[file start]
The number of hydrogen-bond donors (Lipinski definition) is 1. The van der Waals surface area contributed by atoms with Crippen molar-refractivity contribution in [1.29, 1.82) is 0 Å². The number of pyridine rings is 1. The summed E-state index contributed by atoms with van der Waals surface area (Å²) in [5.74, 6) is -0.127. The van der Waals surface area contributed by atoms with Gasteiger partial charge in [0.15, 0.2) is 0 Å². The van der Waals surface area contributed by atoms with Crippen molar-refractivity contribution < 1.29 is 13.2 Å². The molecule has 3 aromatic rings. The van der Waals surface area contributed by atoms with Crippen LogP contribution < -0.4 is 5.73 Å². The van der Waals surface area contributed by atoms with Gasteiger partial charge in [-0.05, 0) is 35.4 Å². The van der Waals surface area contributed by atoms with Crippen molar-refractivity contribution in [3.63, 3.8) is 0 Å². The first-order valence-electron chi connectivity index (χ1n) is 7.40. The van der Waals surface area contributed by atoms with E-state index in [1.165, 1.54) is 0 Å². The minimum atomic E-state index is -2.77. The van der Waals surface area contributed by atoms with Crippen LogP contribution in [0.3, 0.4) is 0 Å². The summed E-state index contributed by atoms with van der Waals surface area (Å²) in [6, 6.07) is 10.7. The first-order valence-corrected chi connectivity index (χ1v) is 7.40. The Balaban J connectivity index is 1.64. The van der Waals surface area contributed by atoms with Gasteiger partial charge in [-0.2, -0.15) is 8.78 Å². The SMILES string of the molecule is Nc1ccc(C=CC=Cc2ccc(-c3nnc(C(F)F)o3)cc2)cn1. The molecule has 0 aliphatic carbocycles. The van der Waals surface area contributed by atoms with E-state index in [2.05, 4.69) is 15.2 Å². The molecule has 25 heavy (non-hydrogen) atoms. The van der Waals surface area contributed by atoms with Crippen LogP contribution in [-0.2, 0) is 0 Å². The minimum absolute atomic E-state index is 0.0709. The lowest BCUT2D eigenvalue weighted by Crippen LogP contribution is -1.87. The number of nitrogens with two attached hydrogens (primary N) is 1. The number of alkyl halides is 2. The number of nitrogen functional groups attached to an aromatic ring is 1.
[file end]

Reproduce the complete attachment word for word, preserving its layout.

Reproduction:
The number of hydrogen-bond donors (Lipinski definition) is 1. The van der Waals surface area contributed by atoms with Crippen molar-refractivity contribution in [1.29, 1.82) is 0 Å². The number of pyridine rings is 1. The summed E-state index contributed by atoms with van der Waals surface area (Å²) in [5.74, 6) is -0.127. The van der Waals surface area contributed by atoms with Gasteiger partial charge in [0.15, 0.2) is 0 Å². The van der Waals surface area contributed by atoms with Crippen molar-refractivity contribution < 1.29 is 13.2 Å². The molecule has 3 aromatic rings. The van der Waals surface area contributed by atoms with Crippen LogP contribution < -0.4 is 5.73 Å². The van der Waals surface area contributed by atoms with Gasteiger partial charge in [-0.05, 0) is 35.4 Å². The van der Waals surface area contributed by atoms with Crippen molar-refractivity contribution in [3.63, 3.8) is 0 Å². The first-order valence-electron chi connectivity index (χ1n) is 7.40. The van der Waals surface area contributed by atoms with E-state index in [1.165, 1.54) is 0 Å². The minimum atomic E-state index is -2.77. The van der Waals surface area contributed by atoms with Crippen LogP contribution in [0.3, 0.4) is 0 Å². The summed E-state index contributed by atoms with van der Waals surface area (Å²) in [6, 6.07) is 10.7. The first-order valence-corrected chi connectivity index (χ1v) is 7.40. The Balaban J connectivity index is 1.64. The van der Waals surface area contributed by atoms with Gasteiger partial charge in [-0.2, -0.15) is 8.78 Å². The SMILES string of the molecule is Nc1ccc(C=CC=Cc2ccc(-c3nnc(C(F)F)o3)cc2)cn1. The molecule has 0 aliphatic carbocycles. The van der Waals surface area contributed by atoms with E-state index in [2.05, 4.69) is 15.2 Å². The molecule has 25 heavy (non-hydrogen) atoms. The van der Waals surface area contributed by atoms with Crippen LogP contribution in [-0.2, 0) is 0 Å². The minimum absolute atomic E-state index is 0.0709. The lowest BCUT2D eigenvalue weighted by Crippen LogP contribution is -1.87. The number of nitrogens with two attached hydrogens (primary N) is 1. The number of alkyl halides is 2. The number of nitrogen functional groups attached to an aromatic ring is 1.